Guess What? You ARE Good Enough
When something doesn't quite turn our how we anticipated we can be left feeling disappointed, not just with the situation but with ourselves as well. Lots of "Should"'s begin to enter our thought processes and we blame ourselves for what we see as failure to meet our expectations.
"I should have been able to hand the situation better."
"I should have been better prepared."
"I should have been able to handle whatever was thrown at me."
When it comes to fostering, carers may not be the only ones who are feeling this way. Often children already in the family can be feeling that things not working out as they had expected is their own fault and a dangerous cycle of self-blame can be entered in to. Also, biological children are prone to keeping negative thoughts and problems to themselves as they perceive that their parents have enough to deal with and don't wish to add to their burdens.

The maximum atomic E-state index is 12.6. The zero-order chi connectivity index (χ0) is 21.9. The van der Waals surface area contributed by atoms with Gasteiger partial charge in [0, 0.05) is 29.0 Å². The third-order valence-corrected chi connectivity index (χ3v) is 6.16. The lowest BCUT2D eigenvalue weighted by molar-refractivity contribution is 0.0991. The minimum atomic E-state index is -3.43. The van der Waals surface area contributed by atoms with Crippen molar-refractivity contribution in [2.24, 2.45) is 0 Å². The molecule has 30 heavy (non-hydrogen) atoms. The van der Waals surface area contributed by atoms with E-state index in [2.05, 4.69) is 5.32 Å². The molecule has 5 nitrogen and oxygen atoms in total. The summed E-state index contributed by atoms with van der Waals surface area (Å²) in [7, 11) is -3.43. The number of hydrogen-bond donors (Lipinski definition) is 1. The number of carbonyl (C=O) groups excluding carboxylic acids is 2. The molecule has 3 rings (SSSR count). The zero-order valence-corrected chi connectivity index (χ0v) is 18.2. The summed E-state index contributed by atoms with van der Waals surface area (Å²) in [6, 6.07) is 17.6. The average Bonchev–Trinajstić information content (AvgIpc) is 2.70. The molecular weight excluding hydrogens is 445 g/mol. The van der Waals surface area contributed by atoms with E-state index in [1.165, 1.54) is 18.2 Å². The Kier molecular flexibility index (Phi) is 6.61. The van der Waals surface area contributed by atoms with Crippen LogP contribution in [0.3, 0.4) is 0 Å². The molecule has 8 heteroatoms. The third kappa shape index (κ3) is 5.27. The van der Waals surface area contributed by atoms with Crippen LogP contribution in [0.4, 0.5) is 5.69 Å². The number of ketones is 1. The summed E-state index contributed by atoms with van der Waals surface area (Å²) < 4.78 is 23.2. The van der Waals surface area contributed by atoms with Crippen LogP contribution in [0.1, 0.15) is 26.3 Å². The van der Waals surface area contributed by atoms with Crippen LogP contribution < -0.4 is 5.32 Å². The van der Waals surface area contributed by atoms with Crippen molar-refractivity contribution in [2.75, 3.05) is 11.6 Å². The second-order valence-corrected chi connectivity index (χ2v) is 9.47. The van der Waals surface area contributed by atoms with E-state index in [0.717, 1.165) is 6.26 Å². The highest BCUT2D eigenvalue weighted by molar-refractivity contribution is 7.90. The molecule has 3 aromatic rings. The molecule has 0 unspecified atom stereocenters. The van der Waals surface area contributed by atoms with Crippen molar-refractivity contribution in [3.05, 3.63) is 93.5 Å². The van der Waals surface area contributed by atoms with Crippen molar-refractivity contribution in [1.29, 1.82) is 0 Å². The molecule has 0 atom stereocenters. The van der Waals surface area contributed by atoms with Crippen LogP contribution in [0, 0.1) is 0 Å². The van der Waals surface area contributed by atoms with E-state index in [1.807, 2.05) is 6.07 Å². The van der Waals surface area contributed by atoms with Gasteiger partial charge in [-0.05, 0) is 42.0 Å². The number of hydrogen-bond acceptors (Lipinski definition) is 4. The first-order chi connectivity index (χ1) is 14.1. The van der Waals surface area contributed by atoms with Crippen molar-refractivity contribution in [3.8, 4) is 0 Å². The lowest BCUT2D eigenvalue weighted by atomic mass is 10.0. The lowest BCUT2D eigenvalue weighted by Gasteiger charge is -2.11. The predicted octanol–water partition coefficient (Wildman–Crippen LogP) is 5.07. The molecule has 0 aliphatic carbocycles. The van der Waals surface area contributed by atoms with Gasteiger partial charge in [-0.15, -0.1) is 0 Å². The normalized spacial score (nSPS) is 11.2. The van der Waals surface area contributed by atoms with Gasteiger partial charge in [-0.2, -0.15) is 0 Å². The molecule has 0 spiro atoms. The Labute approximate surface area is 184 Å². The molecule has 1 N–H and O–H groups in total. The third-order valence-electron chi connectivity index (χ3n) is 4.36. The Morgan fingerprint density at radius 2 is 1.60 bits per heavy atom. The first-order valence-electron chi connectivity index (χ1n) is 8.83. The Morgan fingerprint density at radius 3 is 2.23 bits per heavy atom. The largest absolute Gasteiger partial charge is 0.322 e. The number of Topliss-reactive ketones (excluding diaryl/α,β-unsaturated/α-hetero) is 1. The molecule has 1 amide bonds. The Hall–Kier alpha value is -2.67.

What can you do to help?
To help yourself check to make sure your expectations are realistic. We all want to be the best we can be but there are so many elements that are out of our control that this is not always possible. Accepting that no-one is perfect and that trying your best, even if things didn't turn out as hoped, is enough.
When helping others it is important to teach them how to manage their expectations too. Young people have so much to learn and so much life to live that they need to be reminded of this in a supportive and encouraging way. One way to help them manage this is to introduce the word yet in to their vocabulary when they are talking about meeting their expectations. Changing a statement from "I can't do it." to "I can't do it yet." can be very empowering for young people and gives them permission to make mistakes, to not achieve their goals or not meet expectations as they are still learning and growing.